Climate change is the shift in the global climate due to natural and human causes. It continues to impact negatively on human health especially in developing countries. The ozone layer serves the function of protecting the earth from harmful Ultra Violet (UV) radiations. However, due to increased C02 emissions in the atmosphere, this layer is slowly facing depletion. These UV radiations have the potential to cause skin cancer if they strike the earth’s surface directly. Incidences of skin cancer have been prevalent in the past, and are believed to double every 7-8 years. The hole in ozone layer is widening, and with continued emission of these harmful gases, the health problems caused by UV radiations are expected to be rife.
Human activities such as deforestation and natural swamp cultivation especially in African highlands has created optimum conditions for mosquito larvae to survive. As a result, mosquito population has more than doubled thus Malaria outbreak in Africa has been prevalent. This infectious disease affects mostly children below 5 years and is a major cause of infant mortality. Increase in precipitation can also lead to mosquito population to more than double but indirectly. This is because increase in precipitation contributes to emergence of swamps and floods, which provide viable breeding grounds for mosquitoes. Malaria outbreak has been rife in countries such as Venezuela because of El Nino.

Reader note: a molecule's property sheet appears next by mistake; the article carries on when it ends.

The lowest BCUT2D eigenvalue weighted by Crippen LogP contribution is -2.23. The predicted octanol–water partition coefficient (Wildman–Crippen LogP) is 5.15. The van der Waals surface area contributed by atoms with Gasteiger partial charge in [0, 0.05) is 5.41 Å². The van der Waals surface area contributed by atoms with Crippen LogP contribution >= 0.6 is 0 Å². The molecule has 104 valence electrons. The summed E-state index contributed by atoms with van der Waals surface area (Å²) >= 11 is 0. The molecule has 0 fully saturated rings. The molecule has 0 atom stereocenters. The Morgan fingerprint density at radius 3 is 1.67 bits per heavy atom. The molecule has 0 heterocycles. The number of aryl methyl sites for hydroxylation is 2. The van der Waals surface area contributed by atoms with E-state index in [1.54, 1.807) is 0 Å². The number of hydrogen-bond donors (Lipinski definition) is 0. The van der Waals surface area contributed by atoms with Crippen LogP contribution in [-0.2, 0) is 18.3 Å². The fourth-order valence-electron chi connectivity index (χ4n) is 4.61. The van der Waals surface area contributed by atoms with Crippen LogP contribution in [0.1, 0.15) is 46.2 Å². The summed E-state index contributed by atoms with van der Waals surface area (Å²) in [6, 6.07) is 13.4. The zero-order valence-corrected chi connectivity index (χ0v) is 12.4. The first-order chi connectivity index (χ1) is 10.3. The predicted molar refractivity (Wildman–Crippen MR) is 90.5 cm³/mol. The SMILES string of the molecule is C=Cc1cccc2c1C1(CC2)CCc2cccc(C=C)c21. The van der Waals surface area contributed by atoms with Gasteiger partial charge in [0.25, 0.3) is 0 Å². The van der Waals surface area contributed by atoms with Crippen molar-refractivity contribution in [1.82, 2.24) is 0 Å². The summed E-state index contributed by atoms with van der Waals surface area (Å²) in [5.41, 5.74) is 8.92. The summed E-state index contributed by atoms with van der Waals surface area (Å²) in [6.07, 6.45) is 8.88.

Variations in temperature and precipitation jeopardize agricultural production especially in third world countries hence threatening the health and growth of children in such countries. Adult capacity is also in potential peril due to this. Post disaster mental health problems could also result due to climate change. When floods strike, people may be displaced from their homes, their property may be swept away leaving them in abject poverty and this can negatively affect their psychological well being. It is even worse if their loved ones are swept by such floods.
Increased Carbon dioxide (C02) emission in the atmosphere leads to global warming which in turn leads to extremely high temperatures and humidity with the potential to cause heat stroke, an extremely complicated health condition in humans. This condition has the potential to kill. Also, pollen production quadruples when C02 emission doubles. Pollen has been known to cause asthma and if not regulated the number of asthma patients will rise to alarming levels.
Flood waters run on the earth’s surface carrying with it chemicals, manures, detergents and other dirts which are eventually deposited in rivers and lakes .This is common in under-developed countries. These water bodies provide drinking water to many individuals who reside by. When such waters are polluted, spread of water borne diseases such as cholera will be prevalent.
If not properly dealt with, then the potential negative effects of environmental destruction on human health will be unbearable.